Pooling in the Brain vs ANNs
Learning Rule: Self-Organizing Neurons
Deep Learning has revolutionized the way we conceive computation and the way we interact with devices on a daily basis. Although very successful, they have succumbed to many limitations; namely:
- Lack of robustness (adversarial examples)
- Highly power Inefficient
- Require a lot of man-hours for building "functional" networks
- Require large datasets to make intelligent inferences
To overcome these challenges, we gain inspiration from the brain, as it's robust to adversarial perturbations, highly power efficient and require very less labeled data to make useful inferences. One of the key advantages that brains have over existing artificial neural networks are that they're built completely out of spiking neural networks.
PyTorch has enabled the deep-learning community to build modular intelligent non-spiking networks that can be trained to perform tasks, as well as allow researchers to rapidly prototype their innovative ideas on bettering the state of the art in DL. Similarly, we want to extend PyTorch functionality to enable the Deep learning community as well as computational neuroscientists to build spiking neural network models, in an attempt towards building networks that are highly power efficient (for DL community) or to build sophisticated models of the brain (neuroscience research community).
What it does
We are currently building an open-source library for extending PyTorch to implement spiking neural networks.
Our major goal is to provide basic building blocks that would allow the modular, flexible and scalable construction of spiking neural networks. Apart from the construction of these networks, we are also writing optimization libraries that would allow users to train these networks for a wide variety of tasks.
In this version of the spiking neural net library, we provide the following options:
- The number of layers/reservoirs in the network
- An easily configurable geometry of each layer
- 2.1. Square layers
- 2.2. Circular layers
- 2.3. Torus layers
- The number of spiking nodes within each layer
- The dynamics that govern the evolution of neural activity
- 4.1. Izhikevich neuron model
- 4.2. Linear Integrate and fire model
To exhibit the strength and utility of this library, we apply it to grow neural networks that can self-organize useful pooling layers, serve as feature extractors. In this specific implementation, we show that like the visual system in humans have functioning circuits much before eye-opening (do not require data to form networks), we can similarly show that spiking neural networks can self-organize into useful initial architectures without the requirement of any data! We, finally, seamlessly seamlessly stack multiple spiking layers and demonstrate reasonable accuracy on a simple task (MNIST classification).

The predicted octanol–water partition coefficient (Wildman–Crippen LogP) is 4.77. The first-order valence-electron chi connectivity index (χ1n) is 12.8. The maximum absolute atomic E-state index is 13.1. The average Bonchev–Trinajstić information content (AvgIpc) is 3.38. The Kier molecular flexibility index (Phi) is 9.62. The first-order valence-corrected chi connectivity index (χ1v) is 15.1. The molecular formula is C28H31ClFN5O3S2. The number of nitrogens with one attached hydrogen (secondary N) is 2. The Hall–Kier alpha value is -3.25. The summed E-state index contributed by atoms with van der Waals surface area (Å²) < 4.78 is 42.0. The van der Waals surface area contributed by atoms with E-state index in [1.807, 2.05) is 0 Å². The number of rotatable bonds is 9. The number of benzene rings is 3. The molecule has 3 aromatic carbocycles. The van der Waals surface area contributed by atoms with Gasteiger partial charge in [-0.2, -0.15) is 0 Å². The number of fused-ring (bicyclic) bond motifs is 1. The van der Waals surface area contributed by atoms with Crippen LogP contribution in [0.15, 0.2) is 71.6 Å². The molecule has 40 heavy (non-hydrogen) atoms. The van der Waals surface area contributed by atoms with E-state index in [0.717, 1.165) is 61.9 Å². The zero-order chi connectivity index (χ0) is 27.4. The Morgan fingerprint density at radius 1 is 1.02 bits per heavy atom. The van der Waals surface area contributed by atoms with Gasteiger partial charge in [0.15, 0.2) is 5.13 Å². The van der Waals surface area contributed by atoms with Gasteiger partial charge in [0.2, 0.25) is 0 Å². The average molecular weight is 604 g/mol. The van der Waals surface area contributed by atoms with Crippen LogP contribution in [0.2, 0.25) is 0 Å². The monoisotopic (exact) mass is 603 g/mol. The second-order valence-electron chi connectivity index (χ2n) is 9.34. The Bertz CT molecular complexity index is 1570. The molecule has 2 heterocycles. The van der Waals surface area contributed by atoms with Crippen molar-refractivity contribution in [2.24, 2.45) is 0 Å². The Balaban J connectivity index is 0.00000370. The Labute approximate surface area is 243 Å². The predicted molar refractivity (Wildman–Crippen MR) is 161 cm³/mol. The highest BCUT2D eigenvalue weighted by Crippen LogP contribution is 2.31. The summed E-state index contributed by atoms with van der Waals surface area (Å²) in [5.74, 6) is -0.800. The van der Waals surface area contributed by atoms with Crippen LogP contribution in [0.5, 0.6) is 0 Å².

How we built it!
Our architecture enables us to build a modular spiking neural networks.
Each network can be built with a variable number of spiking layers, and to do so, we have instantiated the following set of classes:
- Every spiking node is imported from a `Node' class.
- Every layer of neurons is imported from a `SpikingLayer' class
- The dynamics of every neuron in the network is imported from a 'dynamics_NN' class
- The learning rule that the spiking neural net uses is imported from 'learn_spikeRules' class.
Challenges I ran into
The majority of us in the group are not computational neuroscientists - although maybe now we are :) With only one person knowing the depths of the field, we faced several bottlenecks in development that required the group getting up to speed.
Separately, we faced challenges in designing our implementation. We wanted an architecture that was flexible, yet one that maximally utilized the Pytorch's advanced functionality.
Accomplishments that we're proud of
The field of computational neuroscience and the machine-learning community shifting to spiking-neural networks implementation of artificial networks face a major difficulty when it comes to large scale implementation of spiking nets. Although spiking nets have been around since the early 1960's, the simulators present for the same aren't malleable to being built and being trained similar to artificial neural networks.
Our preliminary success in building a framework for implementing spiking neural nets on PyTorch would allow the community to start building SNN's, and would allow for reproducible research. We believe torchbrain is a promising step in that direction.
%We're proud of the direction we've set. All too often researches must take tedious efforts to reimplement the code of old and well-established algorithms. For instance, spiking neural networks have been around since the 1950's and our particular SNN model was developed in 1984. While there exist functional libraries in Fortran, we believe present-day researchers should have easy access to modern technologies. More importantly, we believe an open-source ecosystem should exist to serve the computational neuroscience community and develop as it does. We believe torchbrain is a promising step in that direction.
What I learned
As we've said, we're (mostly) not computational neuroscientists. We've had to learn the fundamentals of spiking neural networks and how they train. By extension, we learned a different paradigm to training neural networks and more about how the brain extracts information.
What's next for torchbrain
Ideally, the computational neuroscience community and community of machine-learning engineers who are moving towards building brain-inspired architecture should contribute to this endeavor of implementing libraries and frameworks on PyTorch for spiking neural networks. We believe there's a lot of potential for nailing the core abstractions of the field and providing tools that accelerate research.